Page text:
Turn-of-the-century progressive reformer John Peter Altgeld was born in Germany on December 30, 1847. Despite his humble origins and a father who saw no benefit in education, Altgeld read law and was admitted to the bar in Anderson County, Missouri. There, he committed himself to politics and served as city attorney of Savannah, Missouri (1872-73) and county prosecutor (1874-75). Altgeld moved to Chicago in 1875 and continued his legal and political career, next getting elected to the Cook County Superior Court (1886-91). He won the Democratic Party’s nomination for governor in 1892.
As governor, Altgeld made improvements in state institutions and passed reforms in the penal and legal systems, as well as in early child and women’s labor legislation. However, he is most famous for his June 1893 pardon of the three surviving bombers involved in the May 1886 Haymarket Riot, a labor protest in support of the eight-hour day. The protest had escalated into a violent confrontation in which seven policemen were killed. Altgeld, whose law partner was Clarence Darrow, argued that the trial had been unfair because the judge was prejudiced and the jury stacked.
A year later, in May 1894, Altgeld refused to order the militia to intervene in the Pullman railroad strike when the American Railway Union protested a reduction in salary without an accompanying reduction in the cost of company-owned housing and other expenses. Ultimately, President Grover Cleveland sent federal troops to Chicago to suppress the strike, exercising his authority to protect mail and interstate commerce. Altgeld’s Progressive Era-legislation and commitment to the laboring classes made him a hero to activists, workers, and farmers, and an enemy of big business.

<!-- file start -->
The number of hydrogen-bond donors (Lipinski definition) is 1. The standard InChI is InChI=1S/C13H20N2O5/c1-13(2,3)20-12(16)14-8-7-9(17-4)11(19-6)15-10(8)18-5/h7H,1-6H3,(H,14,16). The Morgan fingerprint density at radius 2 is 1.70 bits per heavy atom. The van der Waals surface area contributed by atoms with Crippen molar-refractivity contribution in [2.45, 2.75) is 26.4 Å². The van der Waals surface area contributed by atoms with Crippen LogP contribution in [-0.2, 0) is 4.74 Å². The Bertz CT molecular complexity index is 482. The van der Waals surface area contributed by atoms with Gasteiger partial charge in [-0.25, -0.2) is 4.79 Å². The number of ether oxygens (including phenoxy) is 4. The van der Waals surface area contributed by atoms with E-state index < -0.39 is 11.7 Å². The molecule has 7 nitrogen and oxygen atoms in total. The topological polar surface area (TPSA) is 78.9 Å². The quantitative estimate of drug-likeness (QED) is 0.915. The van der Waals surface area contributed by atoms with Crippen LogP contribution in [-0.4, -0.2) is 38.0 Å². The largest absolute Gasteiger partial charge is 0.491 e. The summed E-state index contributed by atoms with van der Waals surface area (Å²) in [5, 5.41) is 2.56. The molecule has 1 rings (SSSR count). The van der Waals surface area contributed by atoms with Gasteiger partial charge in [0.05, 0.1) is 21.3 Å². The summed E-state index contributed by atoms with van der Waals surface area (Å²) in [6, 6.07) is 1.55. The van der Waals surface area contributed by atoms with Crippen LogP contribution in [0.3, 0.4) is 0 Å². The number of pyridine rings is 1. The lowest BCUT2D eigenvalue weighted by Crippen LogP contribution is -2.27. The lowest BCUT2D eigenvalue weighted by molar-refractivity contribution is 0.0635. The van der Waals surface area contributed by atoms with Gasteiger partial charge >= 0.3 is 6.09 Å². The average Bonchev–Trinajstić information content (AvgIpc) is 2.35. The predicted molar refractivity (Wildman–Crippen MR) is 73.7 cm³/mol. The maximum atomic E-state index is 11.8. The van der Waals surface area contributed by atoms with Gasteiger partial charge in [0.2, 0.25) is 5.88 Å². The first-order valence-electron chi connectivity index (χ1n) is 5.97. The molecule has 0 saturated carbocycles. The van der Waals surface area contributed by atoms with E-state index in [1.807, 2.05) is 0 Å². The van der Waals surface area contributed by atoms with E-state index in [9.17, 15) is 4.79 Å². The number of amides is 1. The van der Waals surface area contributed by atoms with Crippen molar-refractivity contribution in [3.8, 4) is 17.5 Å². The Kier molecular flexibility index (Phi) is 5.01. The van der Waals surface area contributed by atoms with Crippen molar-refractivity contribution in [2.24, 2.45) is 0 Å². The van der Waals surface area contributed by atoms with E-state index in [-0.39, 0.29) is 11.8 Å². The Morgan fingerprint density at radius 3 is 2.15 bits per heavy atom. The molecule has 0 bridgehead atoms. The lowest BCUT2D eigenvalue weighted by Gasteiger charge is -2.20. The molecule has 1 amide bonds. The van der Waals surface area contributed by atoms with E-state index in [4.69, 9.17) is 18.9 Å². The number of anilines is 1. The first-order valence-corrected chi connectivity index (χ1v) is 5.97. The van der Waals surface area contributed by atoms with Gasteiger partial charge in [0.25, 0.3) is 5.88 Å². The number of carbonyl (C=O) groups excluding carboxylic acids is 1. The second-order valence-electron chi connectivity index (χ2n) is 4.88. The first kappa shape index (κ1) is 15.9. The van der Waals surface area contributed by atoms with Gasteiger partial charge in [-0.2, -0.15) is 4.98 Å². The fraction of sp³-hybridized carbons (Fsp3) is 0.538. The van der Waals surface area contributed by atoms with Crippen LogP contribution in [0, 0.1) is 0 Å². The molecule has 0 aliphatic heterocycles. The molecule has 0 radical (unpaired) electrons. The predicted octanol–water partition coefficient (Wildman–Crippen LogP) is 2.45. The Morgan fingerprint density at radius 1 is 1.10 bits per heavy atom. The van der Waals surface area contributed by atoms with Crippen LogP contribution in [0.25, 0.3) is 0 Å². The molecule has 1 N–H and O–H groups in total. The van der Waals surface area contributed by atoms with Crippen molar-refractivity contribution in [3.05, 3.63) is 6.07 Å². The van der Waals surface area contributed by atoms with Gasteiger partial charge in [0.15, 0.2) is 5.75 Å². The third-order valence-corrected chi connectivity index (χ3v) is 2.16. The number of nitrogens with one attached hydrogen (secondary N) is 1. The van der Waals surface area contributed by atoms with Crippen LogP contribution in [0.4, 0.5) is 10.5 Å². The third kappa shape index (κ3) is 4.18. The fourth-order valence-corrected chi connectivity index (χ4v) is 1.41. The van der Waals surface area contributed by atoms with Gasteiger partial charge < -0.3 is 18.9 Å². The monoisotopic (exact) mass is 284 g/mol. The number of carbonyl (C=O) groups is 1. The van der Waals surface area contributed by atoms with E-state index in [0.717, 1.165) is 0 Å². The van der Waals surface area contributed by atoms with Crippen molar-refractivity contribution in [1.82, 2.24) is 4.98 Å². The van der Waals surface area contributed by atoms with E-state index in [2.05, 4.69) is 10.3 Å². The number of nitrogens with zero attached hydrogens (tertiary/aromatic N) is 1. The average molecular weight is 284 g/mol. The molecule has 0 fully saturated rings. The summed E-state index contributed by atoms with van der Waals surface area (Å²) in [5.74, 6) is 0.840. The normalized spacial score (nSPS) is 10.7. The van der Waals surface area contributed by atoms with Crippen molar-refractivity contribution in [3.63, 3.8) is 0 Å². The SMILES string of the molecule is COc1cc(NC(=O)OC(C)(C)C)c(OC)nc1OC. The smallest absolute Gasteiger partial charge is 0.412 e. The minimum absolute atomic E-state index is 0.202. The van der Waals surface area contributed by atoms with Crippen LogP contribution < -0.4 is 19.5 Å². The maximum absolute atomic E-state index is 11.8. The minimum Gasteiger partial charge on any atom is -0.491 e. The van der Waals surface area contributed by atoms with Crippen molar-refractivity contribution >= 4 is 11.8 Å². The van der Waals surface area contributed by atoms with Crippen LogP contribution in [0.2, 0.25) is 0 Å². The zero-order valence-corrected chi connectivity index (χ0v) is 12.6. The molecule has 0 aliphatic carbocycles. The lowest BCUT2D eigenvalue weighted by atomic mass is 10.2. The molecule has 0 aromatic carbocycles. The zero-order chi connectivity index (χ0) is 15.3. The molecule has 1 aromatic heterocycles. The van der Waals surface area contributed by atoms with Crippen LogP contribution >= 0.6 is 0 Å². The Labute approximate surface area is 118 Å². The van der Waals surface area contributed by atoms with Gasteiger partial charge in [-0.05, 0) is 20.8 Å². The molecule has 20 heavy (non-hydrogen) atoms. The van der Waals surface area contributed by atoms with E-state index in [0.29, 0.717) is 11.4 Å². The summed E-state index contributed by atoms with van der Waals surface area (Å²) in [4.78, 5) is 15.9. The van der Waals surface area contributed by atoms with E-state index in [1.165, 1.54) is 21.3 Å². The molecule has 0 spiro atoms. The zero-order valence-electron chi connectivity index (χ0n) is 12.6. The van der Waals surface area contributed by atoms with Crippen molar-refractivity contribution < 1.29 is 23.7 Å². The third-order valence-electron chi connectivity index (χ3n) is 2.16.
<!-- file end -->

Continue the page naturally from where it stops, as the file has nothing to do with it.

Using income derived from his legal work, Altgeld had successfully amassed a small fortune by investing in real estate and construction in Chicago in the second half of the nineteenth century. However, he suffered financial disaster in the late nineteenth century and lost almost his entire estate in 1900.
- For more information about the history of American reform, labor, and politics, see these collections:
- African American Perspectives: Pamphlets from the Daniel A. P. Murray Collection, 1818-1907
- American Leaders Speak: Recordings from World War I and the 1920 Election
- A Century of Lawmaking for a new Nation: U.S. Congressional Documents and Debates, 1774-1875
- Votes for Women: Selections from the National American Woman Suffrage Association Collection, 1848-1921
- Votes for Women–The Struggle for Women’s Suffrage: Selected Images from the Collections of the Library of Congress
- See interior and exterior views of a variety of Pullman railroad cars. Search on the term Pullman in Denver Public Library Digital CollectionsExternalto see, for example, the interior of the Denver & Salt Lake, railroad cars of about 1913, and the Denver & Rio Grande Railroad’s “Tryphosa” Pullman of 1906. Also see the uniform of a Pullman railroad conductor.
- Search on the term Pullman in the Detroit Publishing Company collection for additional images.